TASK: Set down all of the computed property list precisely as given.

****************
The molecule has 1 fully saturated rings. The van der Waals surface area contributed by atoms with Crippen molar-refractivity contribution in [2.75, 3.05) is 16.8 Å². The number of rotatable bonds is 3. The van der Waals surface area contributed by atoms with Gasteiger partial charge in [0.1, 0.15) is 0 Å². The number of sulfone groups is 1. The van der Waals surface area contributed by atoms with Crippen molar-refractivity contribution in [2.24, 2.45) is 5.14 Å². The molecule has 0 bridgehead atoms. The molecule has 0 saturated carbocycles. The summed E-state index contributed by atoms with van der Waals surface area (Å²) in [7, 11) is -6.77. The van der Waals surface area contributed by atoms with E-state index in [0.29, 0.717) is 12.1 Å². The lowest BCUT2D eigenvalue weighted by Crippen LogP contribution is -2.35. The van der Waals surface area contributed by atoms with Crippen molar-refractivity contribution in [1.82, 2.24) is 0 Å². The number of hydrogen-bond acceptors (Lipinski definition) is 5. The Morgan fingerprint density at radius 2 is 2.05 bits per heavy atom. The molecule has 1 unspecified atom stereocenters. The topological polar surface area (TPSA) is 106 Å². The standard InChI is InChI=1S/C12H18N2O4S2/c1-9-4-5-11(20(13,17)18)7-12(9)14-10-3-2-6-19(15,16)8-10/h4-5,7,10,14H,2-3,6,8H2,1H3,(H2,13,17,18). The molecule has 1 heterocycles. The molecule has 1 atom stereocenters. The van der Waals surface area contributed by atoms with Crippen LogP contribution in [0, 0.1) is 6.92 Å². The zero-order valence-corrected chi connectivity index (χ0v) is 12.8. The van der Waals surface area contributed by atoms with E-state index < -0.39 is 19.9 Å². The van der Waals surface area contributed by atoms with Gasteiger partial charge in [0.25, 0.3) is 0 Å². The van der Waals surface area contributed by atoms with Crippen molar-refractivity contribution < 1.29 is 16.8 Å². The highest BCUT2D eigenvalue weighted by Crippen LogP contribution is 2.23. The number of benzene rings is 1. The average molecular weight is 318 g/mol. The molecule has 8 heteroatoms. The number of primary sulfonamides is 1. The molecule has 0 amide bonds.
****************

The molecule has 1 fully saturated rings. The van der Waals surface area contributed by atoms with Crippen molar-refractivity contribution in [2.75, 3.05) is 16.8 Å². The number of rotatable bonds is 3. The van der Waals surface area contributed by atoms with Gasteiger partial charge in [0.1, 0.15) is 0 Å². The number of sulfone groups is 1. The van der Waals surface area contributed by atoms with Crippen molar-refractivity contribution in [2.24, 2.45) is 5.14 Å². The molecule has 0 bridgehead atoms. The molecule has 0 saturated carbocycles. The summed E-state index contributed by atoms with van der Waals surface area (Å²) in [7, 11) is -6.77. The van der Waals surface area contributed by atoms with E-state index in [0.29, 0.717) is 12.1 Å². The lowest BCUT2D eigenvalue weighted by Crippen LogP contribution is -2.35. The van der Waals surface area contributed by atoms with Crippen molar-refractivity contribution in [1.82, 2.24) is 0 Å². The number of hydrogen-bond acceptors (Lipinski definition) is 5. The Morgan fingerprint density at radius 2 is 2.05 bits per heavy atom. The molecule has 1 unspecified atom stereocenters. The topological polar surface area (TPSA) is 106 Å². The standard InChI is InChI=1S/C12H18N2O4S2/c1-9-4-5-11(20(13,17)18)7-12(9)14-10-3-2-6-19(15,16)8-10/h4-5,7,10,14H,2-3,6,8H2,1H3,(H2,13,17,18). The molecule has 1 heterocycles. The molecule has 1 atom stereocenters. The van der Waals surface area contributed by atoms with Crippen LogP contribution in [0, 0.1) is 6.92 Å². The zero-order valence-corrected chi connectivity index (χ0v) is 12.8. The van der Waals surface area contributed by atoms with E-state index < -0.39 is 19.9 Å². The van der Waals surface area contributed by atoms with Gasteiger partial charge in [0.25, 0.3) is 0 Å². The van der Waals surface area contributed by atoms with Crippen molar-refractivity contribution < 1.29 is 16.8 Å². The highest BCUT2D eigenvalue weighted by Crippen LogP contribution is 2.23. The number of benzene rings is 1. The average molecular weight is 318 g/mol. The molecule has 8 heteroatoms. The number of primary sulfonamides is 1. The molecule has 0 amide bonds.